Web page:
Conor Magowan from Weber Shandwick Scotland reports on the radically changing landscape in Scottish politics
North of the border, we have had the (dubious) pleasure of three Scottish leaders debates in the past week. Passionate, articulate and engaging, Scotland’s main party leaders all emerged with credit after what must have been a gruelling week. The smaller players, however, probably did more damage to their reputations. Green co-convener Patrick Harvie froze when asked if his party was against capitalism and UKIP leader in Scotland David Coburn elevated himself to a figure of ridicule and mockery after a truly disastrous appearance in Aberdeen on the BBC.
Have the debates had any effect on the mood of the nation?
No. The ‘Sturge Surge’ continues to advance. The recent TNS poll puts the Nationalists at 52% of the vote which, if plugged into our ScotlandVotes predictor tool, delivers the following results on the 8th May:
— ScotlandVotes (@scotlandvotes) April 13, 2015
Jim Murphy landed significant hits on Nicola Sturgeon in relation to full fiscal autonomy (FFA) – exposing a lack of detail around nationalist thinking on the policy as well as a fiscal black hole should it be introduced.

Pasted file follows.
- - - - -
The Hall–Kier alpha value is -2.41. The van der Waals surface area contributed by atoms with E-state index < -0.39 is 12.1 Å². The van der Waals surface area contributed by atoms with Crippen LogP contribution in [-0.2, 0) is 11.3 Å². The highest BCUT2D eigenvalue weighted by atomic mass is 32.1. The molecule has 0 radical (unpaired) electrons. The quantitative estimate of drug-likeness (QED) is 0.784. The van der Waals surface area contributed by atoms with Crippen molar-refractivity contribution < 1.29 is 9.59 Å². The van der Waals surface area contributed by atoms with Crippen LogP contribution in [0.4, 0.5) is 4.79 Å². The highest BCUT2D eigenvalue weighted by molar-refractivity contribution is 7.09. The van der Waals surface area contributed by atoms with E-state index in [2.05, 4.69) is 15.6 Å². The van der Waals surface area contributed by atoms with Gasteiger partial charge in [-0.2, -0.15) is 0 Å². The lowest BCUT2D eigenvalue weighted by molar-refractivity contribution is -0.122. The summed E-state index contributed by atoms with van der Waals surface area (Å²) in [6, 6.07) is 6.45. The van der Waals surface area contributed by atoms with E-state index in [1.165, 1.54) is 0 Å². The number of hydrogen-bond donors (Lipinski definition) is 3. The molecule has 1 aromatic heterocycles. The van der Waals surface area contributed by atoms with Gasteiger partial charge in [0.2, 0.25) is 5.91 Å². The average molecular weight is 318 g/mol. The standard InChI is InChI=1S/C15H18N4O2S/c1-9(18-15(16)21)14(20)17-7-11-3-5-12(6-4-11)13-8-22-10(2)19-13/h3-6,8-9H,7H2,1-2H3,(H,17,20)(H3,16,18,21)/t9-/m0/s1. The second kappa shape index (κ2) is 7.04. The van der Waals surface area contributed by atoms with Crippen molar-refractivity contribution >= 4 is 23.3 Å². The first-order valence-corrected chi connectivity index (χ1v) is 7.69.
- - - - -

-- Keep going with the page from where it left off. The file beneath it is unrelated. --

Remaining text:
Future polling in the wake of the FFA attacks may swing back towards Labour, but at the moment, it doesn’t look like Murphy has attracted those Labour supporters that voted Yes in the referendum back to the party. In an interview with the Financial Times, a Labour MP neatly summed up the mood: “I’m now set to Defcon f***ed, I’m expecting to leave and never come back. It doesn’t matter how good you are or how weak your (SNP) opponent is – it’s over.”
The nationalists relentlessly continue to press their message to maintain relevance at this election. This is achieved by old school campaigning, a mightily impressive grassroots operation and remember, virtually no support in the media for their core policy. My colleague @DuncMcKay points out here other reasons that explain the SNP rise.
Ruth Davidson had an excellent referendum and is continuing that form into the general election. She is, without doubt, the Conservative and Unionist Party’s strongest and most coherent communicator in defence of the Union. Despite this, the FPTP system coupled with the Tory legacy in Scotland means that holding 1 seat will be seen as an achievement in May.
As for the Scottish Liberal Democrats? You’d better not ask…